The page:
Most Festival Foods stores are about 75,000 square feet and in strip malls and shopping districts. But the Madison store is 20,000 square feet smaller and has 198 apartments above it with another 97 living units planned. Across Livingston Street and just steps away, there are 220 occuppied apartments in Gebhardt’s 12-story Constellation building.

The Madison grocery market is filled with major players such as Woodman’s Market, Copps, Hy-Vee, Metcalfe’s Market and Willy Street Co-op.

“In the state of Wisconsin, it’s not too different from one city to another but you come here and it’s the most dramatic change of any city we go into,” said Mark Skogen, Festival’s CEO and president, and grandson of the chain’s founder. “They value natural products, organic products, fresh more than other cities, and there’s more repeat visits than in other cities where it’s all big baskets.”

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Festival was founded by Paul and Jane Skogen, who opened Skogen IGA in 1946 in Onalaska. Until 2006, the company had eight stores, but since then has opened 14 more, including stores in Janesville and Fort Atkinson. Three others are scheduled to open later this year in Green Bay, Somers and Menasha, but the Madison store is the company’s most unique and most urban.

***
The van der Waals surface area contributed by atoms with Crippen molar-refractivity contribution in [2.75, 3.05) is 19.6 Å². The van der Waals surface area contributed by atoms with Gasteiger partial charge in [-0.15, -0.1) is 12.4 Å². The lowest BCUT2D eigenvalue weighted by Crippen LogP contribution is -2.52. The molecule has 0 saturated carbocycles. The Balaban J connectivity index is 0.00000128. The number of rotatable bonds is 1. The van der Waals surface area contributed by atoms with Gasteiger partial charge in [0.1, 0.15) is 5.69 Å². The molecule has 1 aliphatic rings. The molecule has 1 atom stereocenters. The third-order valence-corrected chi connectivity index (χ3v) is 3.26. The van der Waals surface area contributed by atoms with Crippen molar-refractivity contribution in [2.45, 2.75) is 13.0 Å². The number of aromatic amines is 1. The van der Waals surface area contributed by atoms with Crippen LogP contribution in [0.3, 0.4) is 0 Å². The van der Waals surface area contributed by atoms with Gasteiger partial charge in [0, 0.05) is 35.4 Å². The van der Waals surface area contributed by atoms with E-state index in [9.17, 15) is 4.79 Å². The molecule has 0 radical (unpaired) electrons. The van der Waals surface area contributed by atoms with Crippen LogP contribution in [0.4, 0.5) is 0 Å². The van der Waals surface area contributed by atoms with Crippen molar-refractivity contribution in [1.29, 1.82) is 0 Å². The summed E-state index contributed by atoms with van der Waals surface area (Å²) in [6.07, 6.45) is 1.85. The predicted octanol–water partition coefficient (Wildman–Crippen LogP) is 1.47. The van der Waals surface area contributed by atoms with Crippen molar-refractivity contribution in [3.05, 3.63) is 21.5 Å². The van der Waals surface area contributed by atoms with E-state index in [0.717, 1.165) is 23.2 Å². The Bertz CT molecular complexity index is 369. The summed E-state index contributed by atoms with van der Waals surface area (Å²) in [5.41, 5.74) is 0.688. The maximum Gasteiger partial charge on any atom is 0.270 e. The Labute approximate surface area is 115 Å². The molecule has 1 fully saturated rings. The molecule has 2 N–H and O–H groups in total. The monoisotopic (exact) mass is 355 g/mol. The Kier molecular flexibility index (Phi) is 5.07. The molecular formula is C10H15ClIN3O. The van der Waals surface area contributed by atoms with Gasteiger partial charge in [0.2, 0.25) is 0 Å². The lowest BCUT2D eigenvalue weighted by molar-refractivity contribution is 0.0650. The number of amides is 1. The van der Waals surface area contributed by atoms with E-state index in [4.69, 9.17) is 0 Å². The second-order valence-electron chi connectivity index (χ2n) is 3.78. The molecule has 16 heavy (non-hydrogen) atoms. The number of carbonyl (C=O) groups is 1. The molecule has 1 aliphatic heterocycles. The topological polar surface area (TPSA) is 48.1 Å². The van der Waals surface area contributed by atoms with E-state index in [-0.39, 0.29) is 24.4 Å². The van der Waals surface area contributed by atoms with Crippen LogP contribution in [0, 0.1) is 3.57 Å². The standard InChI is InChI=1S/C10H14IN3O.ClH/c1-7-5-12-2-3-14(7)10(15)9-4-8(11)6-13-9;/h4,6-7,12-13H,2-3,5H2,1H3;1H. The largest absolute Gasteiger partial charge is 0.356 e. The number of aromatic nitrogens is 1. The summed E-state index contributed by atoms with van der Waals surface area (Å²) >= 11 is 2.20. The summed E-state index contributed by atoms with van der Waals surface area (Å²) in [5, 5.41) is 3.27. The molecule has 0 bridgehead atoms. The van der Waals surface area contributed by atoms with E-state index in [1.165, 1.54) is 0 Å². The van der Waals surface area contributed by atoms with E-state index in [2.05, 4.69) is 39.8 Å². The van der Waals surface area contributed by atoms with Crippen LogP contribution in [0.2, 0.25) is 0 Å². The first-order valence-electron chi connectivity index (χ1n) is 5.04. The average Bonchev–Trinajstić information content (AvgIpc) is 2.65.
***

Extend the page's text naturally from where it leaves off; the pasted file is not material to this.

The store is in the heart of one of the fastest-growing areas of Madison, where other apartment and commercial buildings are planned along with more events at Breese Stevens Field across Paterson Street. Central Park is nearby, and the store sits between East Johnson and Williamson streets.

Festival Foods

The Festival Foods has 14 tap lines. Six are in the liquor store to fill growlers and eight are in The Mezz, a second floor bar.

Nate Mathis-Vargas, the co-president of the Capitol East Business Association who opened Dog Haus University at 825 E. Johnson St. in 2012, said the store could have a negative impact on some of the smaller corner grocery and liquor stores in the area but overall will be a boon for residents.

“It’s humongous for the neighborhood,” Mathis-Vargas said. “A lot of people are going to find that getting their food that much easier is going to be a huge weight off their shoulders.”